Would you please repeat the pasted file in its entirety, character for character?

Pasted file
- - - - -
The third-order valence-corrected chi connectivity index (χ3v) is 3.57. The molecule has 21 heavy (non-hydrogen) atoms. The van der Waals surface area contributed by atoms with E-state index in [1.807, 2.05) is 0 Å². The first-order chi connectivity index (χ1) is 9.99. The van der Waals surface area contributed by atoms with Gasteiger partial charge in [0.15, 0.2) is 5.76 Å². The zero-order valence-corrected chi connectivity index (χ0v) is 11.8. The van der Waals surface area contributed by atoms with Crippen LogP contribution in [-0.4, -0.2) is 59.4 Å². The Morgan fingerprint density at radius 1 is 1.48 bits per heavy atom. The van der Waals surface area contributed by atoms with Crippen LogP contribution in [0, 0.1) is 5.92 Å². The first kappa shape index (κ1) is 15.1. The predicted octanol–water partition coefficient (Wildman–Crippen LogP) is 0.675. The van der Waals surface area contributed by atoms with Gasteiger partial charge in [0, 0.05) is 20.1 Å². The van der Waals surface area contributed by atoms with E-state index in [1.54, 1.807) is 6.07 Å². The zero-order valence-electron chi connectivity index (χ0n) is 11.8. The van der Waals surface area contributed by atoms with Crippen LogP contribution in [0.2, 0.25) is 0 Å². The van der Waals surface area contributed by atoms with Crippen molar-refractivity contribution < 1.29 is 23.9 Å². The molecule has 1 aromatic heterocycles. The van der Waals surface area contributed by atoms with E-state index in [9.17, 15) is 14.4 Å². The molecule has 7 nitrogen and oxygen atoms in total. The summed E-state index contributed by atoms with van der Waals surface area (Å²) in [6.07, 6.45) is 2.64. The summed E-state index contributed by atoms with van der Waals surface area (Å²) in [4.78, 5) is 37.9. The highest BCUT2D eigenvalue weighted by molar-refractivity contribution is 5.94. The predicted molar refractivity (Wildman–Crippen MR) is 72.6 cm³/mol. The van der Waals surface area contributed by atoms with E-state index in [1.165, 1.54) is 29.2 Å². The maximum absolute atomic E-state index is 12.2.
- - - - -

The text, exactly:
The third-order valence-corrected chi connectivity index (χ3v) is 3.57. The molecule has 21 heavy (non-hydrogen) atoms. The van der Waals surface area contributed by atoms with E-state index in [1.807, 2.05) is 0 Å². The first-order chi connectivity index (χ1) is 9.99. The van der Waals surface area contributed by atoms with Gasteiger partial charge in [0.15, 0.2) is 5.76 Å². The zero-order valence-corrected chi connectivity index (χ0v) is 11.8. The van der Waals surface area contributed by atoms with Crippen LogP contribution in [-0.4, -0.2) is 59.4 Å². The Morgan fingerprint density at radius 1 is 1.48 bits per heavy atom. The van der Waals surface area contributed by atoms with Crippen LogP contribution in [0, 0.1) is 5.92 Å². The first kappa shape index (κ1) is 15.1. The predicted octanol–water partition coefficient (Wildman–Crippen LogP) is 0.675. The van der Waals surface area contributed by atoms with Gasteiger partial charge in [0, 0.05) is 20.1 Å². The van der Waals surface area contributed by atoms with E-state index in [1.54, 1.807) is 6.07 Å². The zero-order valence-electron chi connectivity index (χ0n) is 11.8. The van der Waals surface area contributed by atoms with Crippen LogP contribution in [0.2, 0.25) is 0 Å². The van der Waals surface area contributed by atoms with Crippen molar-refractivity contribution < 1.29 is 23.9 Å². The molecule has 1 aromatic heterocycles. The van der Waals surface area contributed by atoms with E-state index in [9.17, 15) is 14.4 Å². The molecule has 7 nitrogen and oxygen atoms in total. The summed E-state index contributed by atoms with van der Waals surface area (Å²) in [6.07, 6.45) is 2.64. The summed E-state index contributed by atoms with van der Waals surface area (Å²) in [4.78, 5) is 37.9. The highest BCUT2D eigenvalue weighted by molar-refractivity contribution is 5.94. The predicted molar refractivity (Wildman–Crippen MR) is 72.6 cm³/mol. The van der Waals surface area contributed by atoms with E-state index in [1.165, 1.54) is 29.2 Å². The maximum absolute atomic E-state index is 12.2.